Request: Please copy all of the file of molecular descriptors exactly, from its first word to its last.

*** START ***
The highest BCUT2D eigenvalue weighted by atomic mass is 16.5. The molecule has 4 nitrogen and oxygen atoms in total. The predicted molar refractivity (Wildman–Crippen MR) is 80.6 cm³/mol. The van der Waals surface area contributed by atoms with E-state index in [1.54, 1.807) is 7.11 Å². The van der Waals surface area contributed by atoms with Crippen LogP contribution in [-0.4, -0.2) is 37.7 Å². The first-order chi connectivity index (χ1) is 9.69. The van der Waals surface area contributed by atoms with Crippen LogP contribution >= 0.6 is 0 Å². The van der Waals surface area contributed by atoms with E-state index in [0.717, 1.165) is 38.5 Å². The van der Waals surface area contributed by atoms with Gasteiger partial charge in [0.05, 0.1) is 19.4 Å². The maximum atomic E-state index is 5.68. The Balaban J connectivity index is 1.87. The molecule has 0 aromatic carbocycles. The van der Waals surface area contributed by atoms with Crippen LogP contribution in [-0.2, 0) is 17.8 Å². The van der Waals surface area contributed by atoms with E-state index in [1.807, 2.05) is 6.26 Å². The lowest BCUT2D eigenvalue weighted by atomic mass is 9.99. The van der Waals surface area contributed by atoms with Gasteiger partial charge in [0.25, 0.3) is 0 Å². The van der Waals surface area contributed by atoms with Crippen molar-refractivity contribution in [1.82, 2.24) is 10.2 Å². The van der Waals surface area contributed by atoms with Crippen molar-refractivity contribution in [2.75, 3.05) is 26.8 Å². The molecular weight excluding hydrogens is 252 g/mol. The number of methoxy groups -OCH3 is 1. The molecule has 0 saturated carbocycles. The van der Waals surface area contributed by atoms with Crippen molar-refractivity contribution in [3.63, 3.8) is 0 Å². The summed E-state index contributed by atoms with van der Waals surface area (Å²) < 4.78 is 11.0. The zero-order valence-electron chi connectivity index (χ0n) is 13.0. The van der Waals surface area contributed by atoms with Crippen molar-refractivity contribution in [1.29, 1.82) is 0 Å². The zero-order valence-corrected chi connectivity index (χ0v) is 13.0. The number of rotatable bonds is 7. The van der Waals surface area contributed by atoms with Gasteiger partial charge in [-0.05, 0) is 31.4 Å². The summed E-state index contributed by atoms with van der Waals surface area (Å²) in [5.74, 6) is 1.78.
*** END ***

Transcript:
The highest BCUT2D eigenvalue weighted by atomic mass is 16.5. The molecule has 4 nitrogen and oxygen atoms in total. The predicted molar refractivity (Wildman–Crippen MR) is 80.6 cm³/mol. The van der Waals surface area contributed by atoms with E-state index in [1.54, 1.807) is 7.11 Å². The van der Waals surface area contributed by atoms with Crippen LogP contribution in [-0.4, -0.2) is 37.7 Å². The first-order chi connectivity index (χ1) is 9.69. The van der Waals surface area contributed by atoms with Crippen LogP contribution >= 0.6 is 0 Å². The van der Waals surface area contributed by atoms with E-state index in [0.717, 1.165) is 38.5 Å². The van der Waals surface area contributed by atoms with Gasteiger partial charge in [0.05, 0.1) is 19.4 Å². The maximum atomic E-state index is 5.68. The Balaban J connectivity index is 1.87. The molecule has 0 aromatic carbocycles. The van der Waals surface area contributed by atoms with Crippen LogP contribution in [-0.2, 0) is 17.8 Å². The van der Waals surface area contributed by atoms with E-state index in [1.807, 2.05) is 6.26 Å². The lowest BCUT2D eigenvalue weighted by atomic mass is 9.99. The van der Waals surface area contributed by atoms with Gasteiger partial charge in [0.25, 0.3) is 0 Å². The van der Waals surface area contributed by atoms with Crippen molar-refractivity contribution in [1.82, 2.24) is 10.2 Å². The van der Waals surface area contributed by atoms with Crippen molar-refractivity contribution in [2.75, 3.05) is 26.8 Å². The molecular weight excluding hydrogens is 252 g/mol. The number of methoxy groups -OCH3 is 1. The molecule has 0 saturated carbocycles. The van der Waals surface area contributed by atoms with Crippen molar-refractivity contribution in [3.63, 3.8) is 0 Å². The summed E-state index contributed by atoms with van der Waals surface area (Å²) < 4.78 is 11.0. The zero-order valence-electron chi connectivity index (χ0n) is 13.0. The van der Waals surface area contributed by atoms with Crippen molar-refractivity contribution in [1.29, 1.82) is 0 Å². The zero-order valence-corrected chi connectivity index (χ0v) is 13.0. The number of rotatable bonds is 7. The van der Waals surface area contributed by atoms with Gasteiger partial charge in [-0.05, 0) is 31.4 Å². The summed E-state index contributed by atoms with van der Waals surface area (Å²) in [5.74, 6) is 1.78.